COMPREHENSIVE INCOME. Comprehensive income includes any changes in the equity of an enterprise from transactions and other events and circumstances from non-owner sources. Our two components of other comprehensive income are foreign currency translation adjustment and unrealized gains and losses from investments. They are presented on our consolidated statements of operations and comprehensive income.
STOCK-BASED COMPENSATION. The fair value of each share-based payment award is established on the date of grant. For grants of restricted shares and restricted units, the fair value is established based on the market price on the date of the grant, discounted for post-vesting holding restrictions. The discounts have varied from 12 percent to 22 percent and are calculated using the Black-Scholes option pricing model. Changes in measured stock volatility and interest rates are the primary reason for changes in the discount.
For grants of options, we use the Black-Scholes option pricing model to estimate the fair value of share-based payment awards. The determination of the fair value of share-based awards is affected by our stock price and a number of assumptions, including expected volatility, expected life, risk-free interest rate, and expected dividends.
NOTE 2: GOODWILL AND OTHER INTANGIBLE ASSETS
The change in the carrying amount of goodwill is as follows (in thousands):
 
 
2012
 
2011
Balance, beginning of year
$
359,688

 
$
359,116

Acquisitions
462,232

 
2,009

Translation
295

 
(1,437
)
Balance, end of year
$
822,215

 
$
359,688


40


The additions to goodwill are related to our acquisitions discussed in more detail in Note 8. We complete an impairment test on goodwill annually. This impairment test did not result in any impairment losses. There is no aggregate goodwill impairment for any of periods.
A summary of our other intangible assets, with finite lives, which include primarily customer relationships and non-competition agreements, as of December 31 is as follows (in thousands):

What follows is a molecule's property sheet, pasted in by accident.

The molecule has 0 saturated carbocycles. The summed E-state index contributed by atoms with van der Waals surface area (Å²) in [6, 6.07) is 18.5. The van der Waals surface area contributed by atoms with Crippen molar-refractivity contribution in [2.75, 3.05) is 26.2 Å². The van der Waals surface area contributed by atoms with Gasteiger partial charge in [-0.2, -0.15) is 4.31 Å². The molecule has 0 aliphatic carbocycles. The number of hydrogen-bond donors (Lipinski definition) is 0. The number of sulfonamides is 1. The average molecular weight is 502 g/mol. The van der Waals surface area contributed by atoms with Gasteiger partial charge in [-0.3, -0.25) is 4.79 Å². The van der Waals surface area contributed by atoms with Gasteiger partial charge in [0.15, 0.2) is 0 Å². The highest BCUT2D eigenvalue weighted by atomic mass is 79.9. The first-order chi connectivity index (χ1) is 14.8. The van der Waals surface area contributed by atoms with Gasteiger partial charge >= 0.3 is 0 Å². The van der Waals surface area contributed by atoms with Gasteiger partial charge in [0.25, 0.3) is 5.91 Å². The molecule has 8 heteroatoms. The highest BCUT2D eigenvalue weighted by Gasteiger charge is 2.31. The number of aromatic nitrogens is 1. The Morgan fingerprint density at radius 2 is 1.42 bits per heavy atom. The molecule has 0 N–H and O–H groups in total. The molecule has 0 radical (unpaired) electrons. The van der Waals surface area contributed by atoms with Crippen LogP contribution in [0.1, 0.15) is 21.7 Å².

2012
 
2011
Gross
$
149,644

 
$
17,862

Accumulated amortization
(14,108
)
 
(9,708
)
Net
$
135,536

 
$
8,154

Other intangible assets, with indefinite lives, are as follows (in thousands):
 
 
2012
 
2011
Trademarks
$
1,875

 
$
1,875


Amortization expense for other intangible assets was (in thousands):
 
2012
$
6,308

2011
3,908

2010
4,929

Intangible assets at December 31, 2012 will be amortized over the next eight years, and that expense is as follows (in thousands):
 
 
2013
$
20,158

2014
18,719

2015
16,939

2016
16,922

2017
16,827

Thereafter
45,971

Total
$
135,536

NOTE 3: FAIR VALUE MEASUREMENT
Accounting guidance on fair value measurements for certain financial assets and liabilities requires that assets and liabilities carried at fair value be classified and disclosed in one of the following three categories:
Level 1 — Quoted market prices in active markets for identical assets or liabilities.
Level 2 — Observable market-based inputs or unobservable inputs that are corroborated by market data.
Level 3 — Unobservable inputs reflecting the reporting entity’s own assumptions or external inputs from inactive markets.
A financial asset or liability’s classification within the hierarchy is determined based on the lowest level of input that is significant to the fair value measurement.

41


The following table presents information as of December 31, 2012, about our financial assets and liabilities that are measured at fair value on a recurring basis, according to the valuation techniques we used to determine their fair values (in thousands).
 
 
Level 1
 
Level 2
 
Level 3
 
Total Fair
Value